The meltdown I had in the Chick-fil-A parking lot was hotter than the spicy chicken sandwich I’d driven there to order. The day was hot, 98 degrees, and I was a hot mess. With my forehead on the steering wheel, I gasped for air and cried in loud, serrated sobs to my friend. With all the windows down and the noon-time drive-through crowd stacking up, I poured out to her all that had sparked a full-blown panic attack.
Degrees of friendship are felt in these heat-of-the-moment battles for our hearts. Mine reminded me that we need at least one “not-just-anyone.”
I had, once again, overextended myself … and felt used. Not just anyone could have said, with conviction and love, that I was acting not out of generosity toward others but out of self-loathing—saying “yes” to any request a person made of me because I valued myself so little. She pointed out that my attitude—“What do I have to do with my time? I have no family, no children, not even a dog. I lounge at home and eat the Number 3 Chick-fil-A value meal”—had to change.
“No,” she said. “It’s blasphemy to treat yourself as if you have no value; God paid too high a cost for you to do that. He loves you—He is for you.”
Days upon days of delighting in my friend’s presence rushed back to me: sitting on her kitchen floor, talking as she made dinner; Saturday mornings full of pancake-making; walks through her neighborhood, past the sprawling white house with the upstairs porch, through Texas heat waves; the hours slumped against her arm in silence, stunned at the loss of love, at the loss of a dream. I ached for her nearness. Not just anyone in the middle of a panic attack could have doused me with such truth—and grace. It extinguished the fire. I found myself laughing as I stuffed salty waffle fries into my mouth, profoundly grateful for a not-just-anyone.
Not-just-anyone reminds us that we, too, are not just anyone.
Nelson Mandela—South Africa’s freedom fighter—understood this core of our being:
Our deepest fear is not that we are inadequate; our deepest fear is that we are powerful beyond measure. It is our light, not our darkness, that most frightens us. We ask ourselves, “Who am I to be brilliant, gorgeous, talented, fabulous?” Actually, who are you not to be? You are a child of God. Your playing small doesn’t serve the world. There’s nothing enlightened about shrinking so that other people won’t feel insecure around you. We are all meant to shine, as children do. We were born to make manifest the glory of God within us. It’s not just in some of us; it’s in everyone. As we let our own light shine, we permit other people to do the same; as we’re liberated from our fear, our presence automatically liberates others.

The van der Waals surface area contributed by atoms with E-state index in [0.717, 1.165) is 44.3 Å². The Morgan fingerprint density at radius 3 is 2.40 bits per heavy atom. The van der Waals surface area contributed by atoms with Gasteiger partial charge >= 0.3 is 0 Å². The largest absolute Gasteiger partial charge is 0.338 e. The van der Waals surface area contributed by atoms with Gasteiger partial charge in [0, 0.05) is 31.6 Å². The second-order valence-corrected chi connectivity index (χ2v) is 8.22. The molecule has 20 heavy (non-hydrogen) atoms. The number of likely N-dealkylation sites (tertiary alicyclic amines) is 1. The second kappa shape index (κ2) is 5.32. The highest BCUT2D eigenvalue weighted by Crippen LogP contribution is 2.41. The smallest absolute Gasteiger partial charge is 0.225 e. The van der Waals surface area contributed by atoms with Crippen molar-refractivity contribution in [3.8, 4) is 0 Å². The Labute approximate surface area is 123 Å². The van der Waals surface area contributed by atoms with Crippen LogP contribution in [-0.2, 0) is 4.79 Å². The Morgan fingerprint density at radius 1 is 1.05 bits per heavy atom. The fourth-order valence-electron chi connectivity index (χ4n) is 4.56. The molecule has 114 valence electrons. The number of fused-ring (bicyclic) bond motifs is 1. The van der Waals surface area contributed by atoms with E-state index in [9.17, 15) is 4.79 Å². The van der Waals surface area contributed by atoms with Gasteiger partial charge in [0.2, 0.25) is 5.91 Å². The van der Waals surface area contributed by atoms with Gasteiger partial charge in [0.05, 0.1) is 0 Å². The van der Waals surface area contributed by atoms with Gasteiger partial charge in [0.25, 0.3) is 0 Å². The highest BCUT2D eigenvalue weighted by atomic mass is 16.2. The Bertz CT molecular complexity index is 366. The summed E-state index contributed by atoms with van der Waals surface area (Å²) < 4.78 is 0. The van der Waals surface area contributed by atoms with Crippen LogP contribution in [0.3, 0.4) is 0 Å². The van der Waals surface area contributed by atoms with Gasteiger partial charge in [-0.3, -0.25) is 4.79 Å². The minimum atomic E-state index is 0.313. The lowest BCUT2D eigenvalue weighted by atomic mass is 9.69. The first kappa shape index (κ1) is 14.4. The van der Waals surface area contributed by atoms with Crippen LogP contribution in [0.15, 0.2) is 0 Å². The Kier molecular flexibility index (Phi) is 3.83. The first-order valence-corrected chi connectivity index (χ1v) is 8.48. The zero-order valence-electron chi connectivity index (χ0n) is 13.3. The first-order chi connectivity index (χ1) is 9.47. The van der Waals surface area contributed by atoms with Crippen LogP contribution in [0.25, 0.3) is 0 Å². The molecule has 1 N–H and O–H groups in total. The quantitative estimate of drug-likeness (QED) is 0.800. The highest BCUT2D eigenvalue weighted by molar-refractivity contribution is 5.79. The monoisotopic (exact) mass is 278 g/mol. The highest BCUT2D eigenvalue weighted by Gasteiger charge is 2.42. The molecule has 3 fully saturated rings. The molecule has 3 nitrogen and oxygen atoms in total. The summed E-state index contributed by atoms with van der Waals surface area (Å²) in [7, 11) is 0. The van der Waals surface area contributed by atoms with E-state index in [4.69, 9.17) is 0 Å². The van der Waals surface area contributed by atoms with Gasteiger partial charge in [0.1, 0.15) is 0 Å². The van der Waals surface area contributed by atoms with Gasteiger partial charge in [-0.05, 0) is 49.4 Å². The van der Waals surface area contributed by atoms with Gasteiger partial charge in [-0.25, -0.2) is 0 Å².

What Mandela understood, Jesus made possible.
Eugene Peterson, in The Message, paraphrased how Jesus transforms people who feel like nothing into something: “God knew what he was doing from the very beginning. He decided from the outset to shape the lives of those who love him along the same lines as the life of his Son. The Son stands first in the line of humanity he restored. We see the original and intended shape of our lives there in him. After God made that decision of what his children should be like, he followed it up by calling people by name. Hosea put it well: ‘I’ll call nobodies and make them somebodies; I’ll call the unloved and make them beloved. In the place where they yelled out, ‘You’re nobody!’ they’re calling you ‘God’s living children’” (Romans 9:25–26).
When you are walking through fire, do all that you can to let it refine and strengthen you. For you are not just anyone.
Julie Cramer is a graduate of Dallas Theological Seminary and lives in Charlotte, North Carolina. Unlike most, she misses the Texas heat and long summers.